“Well-being is nurtured through lifestyles that harmonize with the cycles of human birth through death, and the cycles of moon and sun and seasons. Individuals have their identity within the context of their family, community, and place.”(4)    Native Americans have a sense of holism wherein establishing and maintaining a circle of right relationships between and among humans, as well as between the human and natural worlds, is absolutely critical. What Christian missionaries and others often dismissed as animism or polytheism was actually a way of seeing in the entire world, a wondrous creation in which humanity has a special responsibility to uphold the circle. Christian missionaries often completely missed the sense of a single creating Spirit that permeates most First Nations’ sacred systems. Animals such as the buffalo, which played a central function in the survival of the northern plains peoples, assumed a key role in the spirit world. First Nations peoples prayed to the spirits of these animals for help, even as these animals were killed for human use. Their use was not simply for consumption: they were regarded as an integral part of the kinship of all creation. Prayers of intercession and supplication were not made for the sake of one person alone, but for the entire community. Thus, the spirituality of the community was defined not only by humans, but also by the entire spectrum of nature and reality as it appeared to the indigenous peoples.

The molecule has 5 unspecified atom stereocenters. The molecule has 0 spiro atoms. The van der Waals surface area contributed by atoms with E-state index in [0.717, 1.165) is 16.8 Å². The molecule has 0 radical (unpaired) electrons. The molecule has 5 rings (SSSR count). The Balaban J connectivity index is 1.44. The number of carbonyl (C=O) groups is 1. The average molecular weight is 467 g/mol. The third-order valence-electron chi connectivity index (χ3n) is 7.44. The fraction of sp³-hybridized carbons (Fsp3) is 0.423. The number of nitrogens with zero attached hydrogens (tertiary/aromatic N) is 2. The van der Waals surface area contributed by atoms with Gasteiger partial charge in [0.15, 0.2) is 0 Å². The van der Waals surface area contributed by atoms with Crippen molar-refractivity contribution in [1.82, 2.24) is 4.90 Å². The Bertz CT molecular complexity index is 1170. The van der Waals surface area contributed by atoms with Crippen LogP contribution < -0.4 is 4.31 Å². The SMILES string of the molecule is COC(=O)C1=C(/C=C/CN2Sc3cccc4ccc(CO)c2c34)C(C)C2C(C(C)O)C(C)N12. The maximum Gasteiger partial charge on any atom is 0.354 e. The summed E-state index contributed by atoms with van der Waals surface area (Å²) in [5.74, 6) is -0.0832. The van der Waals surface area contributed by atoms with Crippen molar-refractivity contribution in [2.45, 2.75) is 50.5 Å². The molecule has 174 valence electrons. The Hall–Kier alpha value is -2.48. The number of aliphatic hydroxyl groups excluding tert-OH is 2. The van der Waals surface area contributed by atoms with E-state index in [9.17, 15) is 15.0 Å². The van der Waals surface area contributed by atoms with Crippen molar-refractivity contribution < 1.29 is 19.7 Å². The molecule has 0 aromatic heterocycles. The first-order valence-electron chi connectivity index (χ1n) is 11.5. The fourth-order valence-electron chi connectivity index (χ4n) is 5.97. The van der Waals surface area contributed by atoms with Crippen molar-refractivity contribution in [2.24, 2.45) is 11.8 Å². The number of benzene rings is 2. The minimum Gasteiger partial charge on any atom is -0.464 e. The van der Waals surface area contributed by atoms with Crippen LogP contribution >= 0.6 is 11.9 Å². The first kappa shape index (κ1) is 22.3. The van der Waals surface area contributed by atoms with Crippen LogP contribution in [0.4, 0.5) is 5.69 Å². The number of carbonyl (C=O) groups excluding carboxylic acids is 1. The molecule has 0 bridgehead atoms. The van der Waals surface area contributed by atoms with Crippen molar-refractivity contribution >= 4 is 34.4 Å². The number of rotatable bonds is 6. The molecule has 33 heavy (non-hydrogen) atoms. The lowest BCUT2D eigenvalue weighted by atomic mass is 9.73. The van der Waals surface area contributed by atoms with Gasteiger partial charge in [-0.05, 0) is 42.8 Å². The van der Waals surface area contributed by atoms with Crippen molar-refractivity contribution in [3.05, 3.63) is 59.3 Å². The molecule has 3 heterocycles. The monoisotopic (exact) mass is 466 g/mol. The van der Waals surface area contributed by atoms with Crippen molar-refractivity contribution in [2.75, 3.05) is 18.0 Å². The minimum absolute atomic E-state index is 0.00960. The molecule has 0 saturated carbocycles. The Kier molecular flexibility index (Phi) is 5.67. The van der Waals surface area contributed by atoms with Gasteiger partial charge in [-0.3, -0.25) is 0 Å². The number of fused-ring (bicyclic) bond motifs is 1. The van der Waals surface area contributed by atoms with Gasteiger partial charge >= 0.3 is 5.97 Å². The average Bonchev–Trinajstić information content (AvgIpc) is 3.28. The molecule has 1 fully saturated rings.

“Relating with the land in a sacred way is crucial to health. Each Indigenous tradition includes wisdom about the healing and helping qualities of plants and animals and sacred places and spirits in the area of habitation. In addition, Indigenous cultures include specialists of healing, such as herbalists, midwives, shamans, and many others. Many contemporary Native people blend traditional healing practices with conventional health and social service systems.”(4) Nearly every human act was accompanied by attention to religious details, sometimes out of practiced habit and sometimes with more specific ceremony. In the Northwest, harvesting cedar bark would be accompanied by prayer and ceremony, just as killing a buffalo required ceremonial actions and words dictated by the particularities of tribal nation, language, and culture. Among the Osages the spiritual principle of respect for life dictated that the decision to go to war against another people usually required an eleven-day ceremony allowing time to reconsider one’s decision and to consecrate the lives that might be lost as a result of it. Because to be successful the hunt required acts of violence, it was also considered a type of war. Hence the semiannual community buffalo hunt, functioning on the same general principle of respect for life, also required a ceremony; one that was in all respects nearly identical to the War Ceremony.